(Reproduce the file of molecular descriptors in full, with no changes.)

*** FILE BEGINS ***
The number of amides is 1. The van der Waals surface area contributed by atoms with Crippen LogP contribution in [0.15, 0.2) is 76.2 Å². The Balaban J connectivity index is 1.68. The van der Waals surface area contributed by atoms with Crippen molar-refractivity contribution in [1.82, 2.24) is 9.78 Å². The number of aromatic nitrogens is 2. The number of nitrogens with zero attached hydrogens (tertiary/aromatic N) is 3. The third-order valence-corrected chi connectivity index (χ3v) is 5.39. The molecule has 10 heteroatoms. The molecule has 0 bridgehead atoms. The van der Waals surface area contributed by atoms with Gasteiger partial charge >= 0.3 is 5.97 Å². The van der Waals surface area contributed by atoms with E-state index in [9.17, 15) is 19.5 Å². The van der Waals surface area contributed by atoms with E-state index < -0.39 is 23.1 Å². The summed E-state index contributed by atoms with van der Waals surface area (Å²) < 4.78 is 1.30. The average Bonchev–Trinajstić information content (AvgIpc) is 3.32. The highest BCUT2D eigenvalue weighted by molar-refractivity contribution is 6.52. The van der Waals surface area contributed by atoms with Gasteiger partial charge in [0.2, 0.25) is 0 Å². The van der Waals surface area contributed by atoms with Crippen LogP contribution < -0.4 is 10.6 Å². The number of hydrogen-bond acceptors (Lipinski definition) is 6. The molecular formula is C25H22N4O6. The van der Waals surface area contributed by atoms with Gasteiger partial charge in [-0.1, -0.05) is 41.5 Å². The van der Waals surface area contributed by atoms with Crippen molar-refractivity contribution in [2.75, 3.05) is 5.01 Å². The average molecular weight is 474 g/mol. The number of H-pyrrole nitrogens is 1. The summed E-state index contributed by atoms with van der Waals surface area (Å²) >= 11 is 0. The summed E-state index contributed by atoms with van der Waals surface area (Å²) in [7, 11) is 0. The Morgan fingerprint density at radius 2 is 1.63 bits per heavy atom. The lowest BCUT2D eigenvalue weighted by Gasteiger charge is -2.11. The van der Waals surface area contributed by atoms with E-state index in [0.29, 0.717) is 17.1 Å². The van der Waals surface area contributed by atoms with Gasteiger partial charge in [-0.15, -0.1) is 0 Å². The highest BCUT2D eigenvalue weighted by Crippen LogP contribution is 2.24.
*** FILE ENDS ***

The number of amides is 1. The van der Waals surface area contributed by atoms with Crippen LogP contribution in [0.15, 0.2) is 76.2 Å². The Balaban J connectivity index is 1.68. The van der Waals surface area contributed by atoms with Crippen molar-refractivity contribution in [1.82, 2.24) is 9.78 Å². The number of aromatic nitrogens is 2. The number of nitrogens with zero attached hydrogens (tertiary/aromatic N) is 3. The third-order valence-corrected chi connectivity index (χ3v) is 5.39. The molecule has 10 heteroatoms. The molecule has 0 bridgehead atoms. The van der Waals surface area contributed by atoms with Gasteiger partial charge >= 0.3 is 5.97 Å². The van der Waals surface area contributed by atoms with E-state index in [9.17, 15) is 19.5 Å². The van der Waals surface area contributed by atoms with E-state index < -0.39 is 23.1 Å². The summed E-state index contributed by atoms with van der Waals surface area (Å²) < 4.78 is 1.30. The average Bonchev–Trinajstić information content (AvgIpc) is 3.32. The highest BCUT2D eigenvalue weighted by molar-refractivity contribution is 6.52. The van der Waals surface area contributed by atoms with Gasteiger partial charge in [0.2, 0.25) is 0 Å². The van der Waals surface area contributed by atoms with Crippen LogP contribution < -0.4 is 10.6 Å². The number of hydrogen-bond acceptors (Lipinski definition) is 6. The molecular formula is C25H22N4O6. The van der Waals surface area contributed by atoms with Gasteiger partial charge in [-0.1, -0.05) is 41.5 Å². The van der Waals surface area contributed by atoms with Crippen molar-refractivity contribution in [2.75, 3.05) is 5.01 Å². The average molecular weight is 474 g/mol. The number of H-pyrrole nitrogens is 1. The summed E-state index contributed by atoms with van der Waals surface area (Å²) >= 11 is 0. The summed E-state index contributed by atoms with van der Waals surface area (Å²) in [7, 11) is 0. The Morgan fingerprint density at radius 2 is 1.63 bits per heavy atom. The lowest BCUT2D eigenvalue weighted by Gasteiger charge is -2.11. The van der Waals surface area contributed by atoms with E-state index in [0.29, 0.717) is 17.1 Å². The van der Waals surface area contributed by atoms with Gasteiger partial charge in [-0.15, -0.1) is 0 Å². The highest BCUT2D eigenvalue weighted by Crippen LogP contribution is 2.24.